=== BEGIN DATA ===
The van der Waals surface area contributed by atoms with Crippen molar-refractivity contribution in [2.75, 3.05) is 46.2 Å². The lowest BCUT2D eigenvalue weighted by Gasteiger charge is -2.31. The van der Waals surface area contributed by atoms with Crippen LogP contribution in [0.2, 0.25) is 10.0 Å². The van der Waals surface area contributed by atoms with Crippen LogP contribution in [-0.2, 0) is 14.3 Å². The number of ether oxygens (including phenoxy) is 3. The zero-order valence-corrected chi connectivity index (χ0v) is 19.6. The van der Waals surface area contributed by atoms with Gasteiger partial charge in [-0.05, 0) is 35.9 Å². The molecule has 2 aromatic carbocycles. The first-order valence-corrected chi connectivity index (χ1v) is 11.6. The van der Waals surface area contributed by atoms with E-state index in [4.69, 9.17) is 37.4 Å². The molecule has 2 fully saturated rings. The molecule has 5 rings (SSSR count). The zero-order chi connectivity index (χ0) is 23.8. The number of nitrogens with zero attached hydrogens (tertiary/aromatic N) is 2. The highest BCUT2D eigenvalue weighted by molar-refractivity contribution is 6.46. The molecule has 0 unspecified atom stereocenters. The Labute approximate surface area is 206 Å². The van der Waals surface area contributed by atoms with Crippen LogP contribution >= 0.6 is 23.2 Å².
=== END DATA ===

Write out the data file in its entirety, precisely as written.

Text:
The van der Waals surface area contributed by atoms with Crippen molar-refractivity contribution in [2.75, 3.05) is 46.2 Å². The lowest BCUT2D eigenvalue weighted by Gasteiger charge is -2.31. The van der Waals surface area contributed by atoms with Crippen LogP contribution in [0.2, 0.25) is 10.0 Å². The van der Waals surface area contributed by atoms with Crippen LogP contribution in [-0.2, 0) is 14.3 Å². The number of ether oxygens (including phenoxy) is 3. The zero-order valence-corrected chi connectivity index (χ0v) is 19.6. The van der Waals surface area contributed by atoms with Gasteiger partial charge in [-0.05, 0) is 35.9 Å². The molecule has 2 aromatic carbocycles. The first-order valence-corrected chi connectivity index (χ1v) is 11.6. The van der Waals surface area contributed by atoms with E-state index in [4.69, 9.17) is 37.4 Å². The molecule has 2 fully saturated rings. The molecule has 5 rings (SSSR count). The zero-order chi connectivity index (χ0) is 23.8. The number of nitrogens with zero attached hydrogens (tertiary/aromatic N) is 2. The highest BCUT2D eigenvalue weighted by molar-refractivity contribution is 6.46. The molecule has 0 unspecified atom stereocenters. The Labute approximate surface area is 206 Å². The van der Waals surface area contributed by atoms with Crippen LogP contribution >= 0.6 is 23.2 Å².